One of the most intriguing elements of the 1994 governor's race is the unsung candidacy of Ken Connor.
The Tallahassee lawyer isn't one of the usual suspects to run for governor. He is best known for his work against abortion, and that's a mixed blessing.
One of his supporters, her voice shaking with rage, scolded me at length the other day because she thought The Media were pigeon-holing Connor as a single-issue candidate. Connor has expressed similar fears.
In fact, Connor speaks quite ably about crime, welfare and the economy, and he recognizes that abortion won't be a big issue this year. But his service as president of Florida Right to Life is a good point of reference for voters, the same way early stories about Jeb Bush always mentioned his father.
Connor need not duck his past. It may be his greatest strength.
As far as we know, Connor's anti-abortion activities always were honorable. He was never accused of bombing a clinic or shooting a doctor. He worked through legal channels, lobbying the Legislature and filing court briefs.
Recent court rulings have thwarted most of his goals; abortion apparently is here to stay. But Connor is emerging as the candidate most willing to talk about morality and family along with prisons and food stamps, while other Republicans are gun-shy about any discussion of values.
"I think it's important that we recognize that our problems are multidimensional _ they're social, they're moral, they're economic," Connor said in an interview.
"The Republicans just want to talk _ in the interest of unity _ about the economic issues. Some people say because of my right-to-life position, I'm one-dimensional. I say baloney. Those who only want to deal in one sphere are one-dimensional."
His audiences seem hungry to hear a candidate speak about issues in the context of morality. When questioned, they emphasize their attraction to Connor's values as well as his stands on crime or economics.
Mark Donohoe, a St. Petersburg broker, is typical. He met Connor through the anti-abortion fight, but he knows abortion laws are beyond the reach of any single elected official.
"What can this guy really do about abortion?" Donohoe said. "If I were along just because of that, I'd be wasting my time."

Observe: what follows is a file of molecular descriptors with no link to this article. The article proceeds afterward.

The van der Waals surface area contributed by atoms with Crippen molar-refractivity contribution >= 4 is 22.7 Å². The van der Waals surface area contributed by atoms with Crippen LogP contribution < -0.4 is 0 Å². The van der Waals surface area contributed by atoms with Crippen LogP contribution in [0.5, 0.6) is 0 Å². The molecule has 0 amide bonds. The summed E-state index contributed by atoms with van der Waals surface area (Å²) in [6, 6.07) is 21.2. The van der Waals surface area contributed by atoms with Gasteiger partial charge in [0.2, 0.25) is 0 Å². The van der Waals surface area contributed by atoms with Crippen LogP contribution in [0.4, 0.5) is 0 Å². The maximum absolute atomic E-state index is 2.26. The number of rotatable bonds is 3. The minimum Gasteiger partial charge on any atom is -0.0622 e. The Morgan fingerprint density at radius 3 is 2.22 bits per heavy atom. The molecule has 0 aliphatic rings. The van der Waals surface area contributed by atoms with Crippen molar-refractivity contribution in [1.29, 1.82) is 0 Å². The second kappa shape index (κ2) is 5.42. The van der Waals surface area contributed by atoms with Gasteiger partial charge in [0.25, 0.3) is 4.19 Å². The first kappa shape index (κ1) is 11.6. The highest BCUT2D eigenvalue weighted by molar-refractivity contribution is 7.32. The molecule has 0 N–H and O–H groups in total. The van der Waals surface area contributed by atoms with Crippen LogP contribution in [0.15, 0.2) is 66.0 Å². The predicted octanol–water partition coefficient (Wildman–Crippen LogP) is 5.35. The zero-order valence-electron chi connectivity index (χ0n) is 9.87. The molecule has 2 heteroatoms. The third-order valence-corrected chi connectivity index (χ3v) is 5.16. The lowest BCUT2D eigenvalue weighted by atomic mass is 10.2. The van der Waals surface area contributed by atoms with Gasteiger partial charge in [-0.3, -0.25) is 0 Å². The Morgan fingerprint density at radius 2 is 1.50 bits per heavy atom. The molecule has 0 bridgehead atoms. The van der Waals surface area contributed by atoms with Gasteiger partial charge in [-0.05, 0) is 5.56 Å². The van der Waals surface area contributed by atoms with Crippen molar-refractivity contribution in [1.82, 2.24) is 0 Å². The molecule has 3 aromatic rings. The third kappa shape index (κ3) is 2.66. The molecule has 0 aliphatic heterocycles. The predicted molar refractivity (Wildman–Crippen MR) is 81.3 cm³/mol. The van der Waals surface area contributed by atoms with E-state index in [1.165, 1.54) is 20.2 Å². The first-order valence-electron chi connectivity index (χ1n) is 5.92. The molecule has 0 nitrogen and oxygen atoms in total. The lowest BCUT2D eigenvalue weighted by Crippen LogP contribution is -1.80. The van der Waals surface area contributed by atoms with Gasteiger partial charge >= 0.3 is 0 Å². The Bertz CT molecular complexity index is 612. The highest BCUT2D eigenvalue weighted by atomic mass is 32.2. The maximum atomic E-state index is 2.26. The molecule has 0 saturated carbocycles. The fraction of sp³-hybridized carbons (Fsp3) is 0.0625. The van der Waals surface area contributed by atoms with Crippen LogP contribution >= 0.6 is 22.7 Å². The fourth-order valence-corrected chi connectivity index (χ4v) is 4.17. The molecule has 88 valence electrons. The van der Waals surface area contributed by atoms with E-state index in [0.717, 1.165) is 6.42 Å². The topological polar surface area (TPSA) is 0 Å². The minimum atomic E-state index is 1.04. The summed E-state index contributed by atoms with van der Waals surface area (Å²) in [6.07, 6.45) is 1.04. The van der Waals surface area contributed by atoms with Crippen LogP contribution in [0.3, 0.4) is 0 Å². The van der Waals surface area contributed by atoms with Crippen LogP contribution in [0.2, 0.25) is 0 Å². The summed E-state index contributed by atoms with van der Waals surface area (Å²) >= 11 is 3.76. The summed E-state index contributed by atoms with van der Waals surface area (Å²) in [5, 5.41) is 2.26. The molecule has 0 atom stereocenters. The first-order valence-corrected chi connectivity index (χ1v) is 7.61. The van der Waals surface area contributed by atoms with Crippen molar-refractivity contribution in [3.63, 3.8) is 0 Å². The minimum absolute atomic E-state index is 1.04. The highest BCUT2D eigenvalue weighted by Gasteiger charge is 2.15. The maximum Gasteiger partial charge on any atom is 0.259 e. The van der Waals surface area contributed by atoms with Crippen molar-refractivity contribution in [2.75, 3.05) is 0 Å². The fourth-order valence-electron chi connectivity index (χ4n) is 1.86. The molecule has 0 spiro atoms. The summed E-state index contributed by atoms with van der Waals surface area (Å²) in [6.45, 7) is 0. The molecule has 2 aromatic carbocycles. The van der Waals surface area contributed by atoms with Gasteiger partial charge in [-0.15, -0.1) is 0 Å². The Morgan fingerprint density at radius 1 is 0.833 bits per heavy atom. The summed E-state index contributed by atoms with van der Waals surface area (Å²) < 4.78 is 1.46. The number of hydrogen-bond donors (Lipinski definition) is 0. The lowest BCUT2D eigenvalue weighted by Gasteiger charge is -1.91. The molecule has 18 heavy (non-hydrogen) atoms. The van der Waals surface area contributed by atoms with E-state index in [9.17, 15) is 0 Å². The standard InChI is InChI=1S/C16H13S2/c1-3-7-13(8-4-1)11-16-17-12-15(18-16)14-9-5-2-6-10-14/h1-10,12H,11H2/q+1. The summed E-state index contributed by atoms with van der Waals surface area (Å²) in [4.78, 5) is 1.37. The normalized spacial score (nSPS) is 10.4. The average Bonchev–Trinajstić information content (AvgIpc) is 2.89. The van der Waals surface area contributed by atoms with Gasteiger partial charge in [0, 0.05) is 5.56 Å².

Instead, he mentions Connor's service as chairman of the state Ethics Commission. "He's one of the most ethical people I ever met. People respect this man even if they're not for him."
Connor deftly avoids the usual pitfalls in discussing family values. He isn't strident or judgmental. He shares his vision of a secure, more moral society without insulting half his audience.
You could hear a pin drop when he tells supporters that he believes there is a clear difference between right and wrong, that not all ideas and lifestyles are equally valid, that family is not however one chooses to define it.
"We ought to affirm the sanctity of truth, the sanctity of marriage, the sanctity of the family and the sanctity of innocent human life," he says.
Connor is striking at the heart of the voters' chief worry, in my opinion. They are afraid about the decline of society, afraid of the future for themselves and their kids. The polls may say crime dominates political discussion, but I think crime is just the latest focus for those deeper fears.
Connor's specific statements about crime, welfare, business regulation and legal reform must wait for another day. Just know that Connor should not be written off as a minor candidate.
He doesn't have much money, about $260,000 so far. He won't take money from lobbyists or political action committees so he won't be beholden to special interests. And he eagerly awaits public financing _ that's tax money to match his contributions _ in July.
But he has another strength. In years of work against abortion and a losing battle to get Rosemary Barkett off the Florida Supreme Court, Connor put together a database with 100,000 names _ all potential supporters.
Keep an eye on this guy.